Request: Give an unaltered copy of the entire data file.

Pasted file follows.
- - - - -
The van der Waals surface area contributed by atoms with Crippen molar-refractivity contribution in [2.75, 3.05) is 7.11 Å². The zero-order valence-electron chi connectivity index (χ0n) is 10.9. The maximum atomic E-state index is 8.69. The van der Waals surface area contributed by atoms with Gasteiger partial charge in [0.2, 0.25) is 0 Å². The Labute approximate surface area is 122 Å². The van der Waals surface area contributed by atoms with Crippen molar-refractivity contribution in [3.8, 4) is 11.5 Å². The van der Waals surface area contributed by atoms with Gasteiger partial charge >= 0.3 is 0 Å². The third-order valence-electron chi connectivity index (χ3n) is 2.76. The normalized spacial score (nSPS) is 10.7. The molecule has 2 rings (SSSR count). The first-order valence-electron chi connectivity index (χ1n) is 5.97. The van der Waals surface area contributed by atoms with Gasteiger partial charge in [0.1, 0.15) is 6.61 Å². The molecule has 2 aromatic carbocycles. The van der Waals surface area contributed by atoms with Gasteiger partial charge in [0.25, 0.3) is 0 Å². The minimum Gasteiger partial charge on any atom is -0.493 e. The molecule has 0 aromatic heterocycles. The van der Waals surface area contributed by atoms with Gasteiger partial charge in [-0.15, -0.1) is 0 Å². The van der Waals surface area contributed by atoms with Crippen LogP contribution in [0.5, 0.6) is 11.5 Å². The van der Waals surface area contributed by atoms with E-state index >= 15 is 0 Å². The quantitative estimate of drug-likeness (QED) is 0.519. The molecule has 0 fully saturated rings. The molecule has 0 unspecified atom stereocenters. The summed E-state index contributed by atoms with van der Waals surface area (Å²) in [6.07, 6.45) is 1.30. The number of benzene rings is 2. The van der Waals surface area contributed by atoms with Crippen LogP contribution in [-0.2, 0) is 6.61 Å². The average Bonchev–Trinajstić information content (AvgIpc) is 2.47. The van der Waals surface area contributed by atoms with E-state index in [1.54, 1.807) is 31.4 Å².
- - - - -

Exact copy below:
The van der Waals surface area contributed by atoms with Crippen molar-refractivity contribution in [2.75, 3.05) is 7.11 Å². The zero-order valence-electron chi connectivity index (χ0n) is 10.9. The maximum atomic E-state index is 8.69. The van der Waals surface area contributed by atoms with Gasteiger partial charge in [0.2, 0.25) is 0 Å². The Labute approximate surface area is 122 Å². The van der Waals surface area contributed by atoms with Crippen molar-refractivity contribution in [3.8, 4) is 11.5 Å². The van der Waals surface area contributed by atoms with Gasteiger partial charge >= 0.3 is 0 Å². The third-order valence-electron chi connectivity index (χ3n) is 2.76. The normalized spacial score (nSPS) is 10.7. The molecule has 2 rings (SSSR count). The first-order valence-electron chi connectivity index (χ1n) is 5.97. The van der Waals surface area contributed by atoms with Gasteiger partial charge in [0.1, 0.15) is 6.61 Å². The molecule has 2 aromatic carbocycles. The van der Waals surface area contributed by atoms with Gasteiger partial charge in [0.25, 0.3) is 0 Å². The minimum Gasteiger partial charge on any atom is -0.493 e. The molecule has 0 aromatic heterocycles. The van der Waals surface area contributed by atoms with Gasteiger partial charge in [-0.15, -0.1) is 0 Å². The van der Waals surface area contributed by atoms with Crippen LogP contribution in [0.5, 0.6) is 11.5 Å². The van der Waals surface area contributed by atoms with E-state index >= 15 is 0 Å². The quantitative estimate of drug-likeness (QED) is 0.519. The molecule has 0 fully saturated rings. The molecule has 0 unspecified atom stereocenters. The summed E-state index contributed by atoms with van der Waals surface area (Å²) in [6.07, 6.45) is 1.30. The number of benzene rings is 2. The van der Waals surface area contributed by atoms with Crippen LogP contribution in [-0.2, 0) is 6.61 Å². The average Bonchev–Trinajstić information content (AvgIpc) is 2.47. The van der Waals surface area contributed by atoms with E-state index in [1.54, 1.807) is 31.4 Å².